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Child and Halliday to retire as assistant referees

3 May 2019
Steve Child Andy Halliday assistant referees

Experienced officials to run the line for the last time this weekend

Two of the Premier League’s most experienced assistant referees will be hanging up their flags this weekend as they officiate in their final fixtures in the competition.

Steve Child, pictured above left, will be running the line for the last time at West Ham United v Southampton, as will Andy Halliday at Wolverhampton Wanderers v Fulham.

The pair have been assistants in more than 300 Premier League matches each.

Child officiated the 2012 Olympic football final and the 2015 UEFA Europa League final, while Halliday was appointed assistant for this season’s EFL Cup final.

'Top of their game'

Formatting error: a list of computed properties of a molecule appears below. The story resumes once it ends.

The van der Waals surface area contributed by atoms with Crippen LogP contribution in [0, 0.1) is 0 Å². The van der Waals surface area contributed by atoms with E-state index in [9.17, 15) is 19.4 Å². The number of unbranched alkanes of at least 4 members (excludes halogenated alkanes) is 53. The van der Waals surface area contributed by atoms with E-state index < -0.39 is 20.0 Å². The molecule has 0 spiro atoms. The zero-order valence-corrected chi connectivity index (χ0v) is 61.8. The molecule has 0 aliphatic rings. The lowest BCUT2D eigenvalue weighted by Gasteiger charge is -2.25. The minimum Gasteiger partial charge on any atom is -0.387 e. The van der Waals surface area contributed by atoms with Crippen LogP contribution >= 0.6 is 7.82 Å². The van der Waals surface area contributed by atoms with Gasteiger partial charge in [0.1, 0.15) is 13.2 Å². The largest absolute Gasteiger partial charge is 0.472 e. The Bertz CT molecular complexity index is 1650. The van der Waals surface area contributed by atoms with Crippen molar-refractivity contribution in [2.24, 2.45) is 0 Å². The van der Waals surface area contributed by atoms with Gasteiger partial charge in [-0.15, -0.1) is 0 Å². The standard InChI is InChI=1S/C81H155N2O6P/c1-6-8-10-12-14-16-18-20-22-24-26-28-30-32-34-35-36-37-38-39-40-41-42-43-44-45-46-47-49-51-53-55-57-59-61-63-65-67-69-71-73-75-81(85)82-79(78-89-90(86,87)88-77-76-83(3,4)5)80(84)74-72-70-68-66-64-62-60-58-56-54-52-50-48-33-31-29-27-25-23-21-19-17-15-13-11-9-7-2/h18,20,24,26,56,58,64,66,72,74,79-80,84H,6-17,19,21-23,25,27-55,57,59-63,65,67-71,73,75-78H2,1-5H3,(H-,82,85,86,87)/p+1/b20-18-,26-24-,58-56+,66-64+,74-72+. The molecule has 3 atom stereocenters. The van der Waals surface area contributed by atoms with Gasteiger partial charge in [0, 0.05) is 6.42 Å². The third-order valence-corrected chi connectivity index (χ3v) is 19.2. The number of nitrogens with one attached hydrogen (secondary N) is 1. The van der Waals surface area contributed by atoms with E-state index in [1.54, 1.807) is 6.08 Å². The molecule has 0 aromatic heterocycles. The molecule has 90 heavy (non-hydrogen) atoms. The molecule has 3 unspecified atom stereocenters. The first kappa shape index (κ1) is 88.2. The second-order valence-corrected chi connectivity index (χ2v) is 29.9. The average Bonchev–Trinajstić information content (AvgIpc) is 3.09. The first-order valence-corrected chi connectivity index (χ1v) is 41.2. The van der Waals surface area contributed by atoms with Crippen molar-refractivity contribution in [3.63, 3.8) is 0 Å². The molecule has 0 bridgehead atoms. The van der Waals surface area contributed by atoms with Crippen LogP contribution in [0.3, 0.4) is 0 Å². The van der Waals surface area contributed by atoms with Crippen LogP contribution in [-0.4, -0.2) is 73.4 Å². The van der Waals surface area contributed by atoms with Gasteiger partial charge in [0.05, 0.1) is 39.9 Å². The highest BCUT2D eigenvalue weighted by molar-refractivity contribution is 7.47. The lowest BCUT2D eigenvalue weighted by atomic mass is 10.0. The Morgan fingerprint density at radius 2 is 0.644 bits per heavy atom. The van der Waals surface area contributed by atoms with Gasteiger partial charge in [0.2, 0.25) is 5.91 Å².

"Steve and Andy have been fantastic Select Group 1 assistant referees over the years and made a significant contribution to the Premier League," said Mike Mullarkey, senior coach at PGMOL, the referees’ body.

"Both typify the very nature of what is required to be a top-level assistant in looking to support every referee they work with to deliver the highest levels of performance in every match.

"During their time working in the Premier League they have seen significant changes to interpretations of the offside law and stayed at the top of their game.

"In the Premier League the assistant referees make on average 38 offside calls a match, of which more than 98 per cent have been judged as correctly called in real-time.

"Steve and Andy have been at the forefront of these high standards that have been set."

'Experience and knowledge'

Child and Halliday will use their experience in working for PGMOL to help with the introduction of Video Assistant Referees (VAR) from next season in the Premier League.

Both will become an assistant video assistant referee (AVAR), while Child will also provide coaching to the Select Group assistants.

"It is terrific that they are staying within the professional game and taking up roles which will allow them to remain at the forefront of the game," Mullarkey said.

"This means we will retain their experience and knowledge, which can only be of benefit for the next generation."

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